Somewhere in your world

Somewhere in Iraq, Maheedah sleeps. It’s the first time she’d get to close her eyes in 5 days and as much as her aching muscles long for the temporary relief of the cold hard floor, her brain tremors with disapproval. There is nothing comforting about this sleep, nothing relaxing. The concrete floor is strewn with jagged shards of glass and occasionally, a mice would run across her aching limbs. From the distance, she can still hear the sounds of gun shots, tearing through the air like crazed locusts, the cry of a mother or child who has just lost a loved one would follow shortly after, then, heavy footsteps, pounding on the earth like angry pestles and leaving a cloud of dust in their wake.

Just last week, her entire village was raided by armed men in masks throwing bombs and beheading those who dared offer resistance. She had lost her momma in that saga, her head chopped off with the swift swish of a cutlass; momma was too stubborn, too loud, she never listened. They had escaped immediately, her, her poppa and Kazeem, making their way through the desert, hoping, praying for a refugee camp. Poppa only lasted a few days, his arthritis did even more harm than the gunshot wound on his left leg. She and Kazeem had continued the journey, trekking, shoveling, from desert to city. Only yesterday, Kazeem had given up the ghost. 3 more miles to the city but his system had failed him. Parched, starved and dehydrated, his 7 year old body could not withstand the strife.

In that brazen hole under the rubbles, Maheedah sleeps still, complicit with the fact that she is alone in this world of terror. The city she had hoped to find refuge in has been raided as well and nothing seems to matter anymore. She would lay there, unassuming, unafraid but aware, accepting that either today or tomorrow might be her last.

Somewhere in Nigeria, Amina prays. It’s been 6 months since she was abducted at school by the Boko Haram soldiers. The entire incident is a blur. One minute she’s writing the WAEC exams, hoping to get into a good university and the next, she’s being forced into a dark musty van, along with 233 other girls. Her cries yield no response, nor do her pleas for mercy. These men seem to have no heart, no sense of reasoning as they tear her legs apart in the dead of the night and plant unwanted fetuses in her; there’s three of them and their only form of identification lies in their distinctive groans. They seem to derive exclusive pleasure as they point a gun to her head and force her to slit the throat of an unassuming stranger. Yes, she and the 233 others would become either wives or soldiers.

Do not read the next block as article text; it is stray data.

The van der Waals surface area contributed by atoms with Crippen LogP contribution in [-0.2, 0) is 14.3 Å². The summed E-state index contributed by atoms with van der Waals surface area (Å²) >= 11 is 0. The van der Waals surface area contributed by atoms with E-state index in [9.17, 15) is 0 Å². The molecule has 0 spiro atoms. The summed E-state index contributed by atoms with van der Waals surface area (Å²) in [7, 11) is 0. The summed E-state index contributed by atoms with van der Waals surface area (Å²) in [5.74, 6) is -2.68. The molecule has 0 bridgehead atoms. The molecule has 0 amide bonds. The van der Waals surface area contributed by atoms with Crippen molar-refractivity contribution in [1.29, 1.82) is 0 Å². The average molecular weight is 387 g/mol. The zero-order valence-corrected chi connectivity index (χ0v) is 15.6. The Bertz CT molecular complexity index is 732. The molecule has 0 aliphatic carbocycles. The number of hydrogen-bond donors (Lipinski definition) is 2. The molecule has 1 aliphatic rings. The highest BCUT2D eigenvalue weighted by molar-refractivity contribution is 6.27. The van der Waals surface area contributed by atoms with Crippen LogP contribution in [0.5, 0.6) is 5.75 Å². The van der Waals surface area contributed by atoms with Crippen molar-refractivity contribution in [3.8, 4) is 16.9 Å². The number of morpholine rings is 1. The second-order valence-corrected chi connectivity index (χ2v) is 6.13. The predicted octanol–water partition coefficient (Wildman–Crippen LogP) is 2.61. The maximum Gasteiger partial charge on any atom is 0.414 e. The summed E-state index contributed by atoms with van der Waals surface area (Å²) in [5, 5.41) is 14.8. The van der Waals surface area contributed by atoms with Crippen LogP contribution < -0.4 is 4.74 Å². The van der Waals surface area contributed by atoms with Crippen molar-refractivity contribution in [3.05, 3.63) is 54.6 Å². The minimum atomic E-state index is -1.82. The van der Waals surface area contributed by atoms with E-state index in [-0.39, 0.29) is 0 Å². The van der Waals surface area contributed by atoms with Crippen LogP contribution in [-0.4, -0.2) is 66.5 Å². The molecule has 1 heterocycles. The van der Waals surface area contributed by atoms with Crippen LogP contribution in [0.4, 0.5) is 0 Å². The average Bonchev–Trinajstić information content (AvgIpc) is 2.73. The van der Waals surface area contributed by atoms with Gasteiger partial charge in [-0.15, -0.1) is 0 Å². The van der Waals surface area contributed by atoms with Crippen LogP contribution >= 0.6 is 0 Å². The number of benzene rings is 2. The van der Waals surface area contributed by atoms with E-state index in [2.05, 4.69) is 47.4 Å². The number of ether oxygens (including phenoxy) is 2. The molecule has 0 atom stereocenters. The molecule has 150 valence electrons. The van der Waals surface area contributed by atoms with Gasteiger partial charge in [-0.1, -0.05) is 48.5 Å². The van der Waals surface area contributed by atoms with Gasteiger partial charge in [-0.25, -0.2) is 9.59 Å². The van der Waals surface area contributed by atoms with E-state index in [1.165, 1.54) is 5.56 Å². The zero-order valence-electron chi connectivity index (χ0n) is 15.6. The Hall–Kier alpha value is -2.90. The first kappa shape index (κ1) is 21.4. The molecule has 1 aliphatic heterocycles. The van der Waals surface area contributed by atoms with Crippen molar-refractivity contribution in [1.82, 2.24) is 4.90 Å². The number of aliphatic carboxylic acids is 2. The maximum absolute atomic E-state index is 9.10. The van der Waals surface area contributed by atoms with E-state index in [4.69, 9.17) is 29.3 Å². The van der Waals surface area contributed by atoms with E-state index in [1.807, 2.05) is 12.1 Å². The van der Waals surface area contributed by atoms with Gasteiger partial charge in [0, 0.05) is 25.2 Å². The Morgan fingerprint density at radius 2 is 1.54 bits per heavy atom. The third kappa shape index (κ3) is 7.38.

Only yesterday, she was able to escape in the dead of the night. Tearing through the bushes in her wrapper and flip-flops. Her return did not bring as much happiness as she expected. Her parents have rejected her, she is a disgrace; her community calls her an outcast, she bears the seed of a terrorist. She sits under the mango tree on the outskirts of town with nothing but her wrapper and her flip-flops. She is only sixteen, so all she can do is pray.

Somewhere in America, Aisha hides, in a locker room down the hall of her community public school. The only crime she has committed is the sin of religion and race. From across the hall, she can hear the demeaning taunts of her mates “Bring back our girls”, “Stop terrorizing the world”. How does she explain to them that she didn’t choose this race, that her religion and that of the terrorists are not one and the same, that their acts of terrorism are only as a result of extremism and fanaticism, that her own Qur’an preaches genuine love thus her decision to be Muslim should not be quantified by the malpractices of fanatics. How does she tell them that she doesn’t deserve to be taunted for something she knows not about?  She can’t, so she doesn’t. How long before the principal comes and dismisses this mob of sixth graders. The locker room seems the safest place for now, so she hides, away from the judgments, away from the world.


My heart goes out to everyone who has either lost a loved one or is in one way or the other suffering due to an after effect of terrorism. Lets endeavor to spread love always. “There is neither Jew nor Gentile, neither slave nor free, nor is there male and female, for you are all one in Christ Jesus.- Galatians 3:28”


3 Comments Add yours

  1. Eustace says:

    Somewhere in Surulere, Demi smiles…after reading this post. He’s proud that Lily never stopped believing in herself. So…he smiles.

    Liked by 1 person

    1. Awwww, Demi! I should write about how that name came to be.


  2. Eustace says:

    I’m EAGER to see that piece.

    Liked by 1 person

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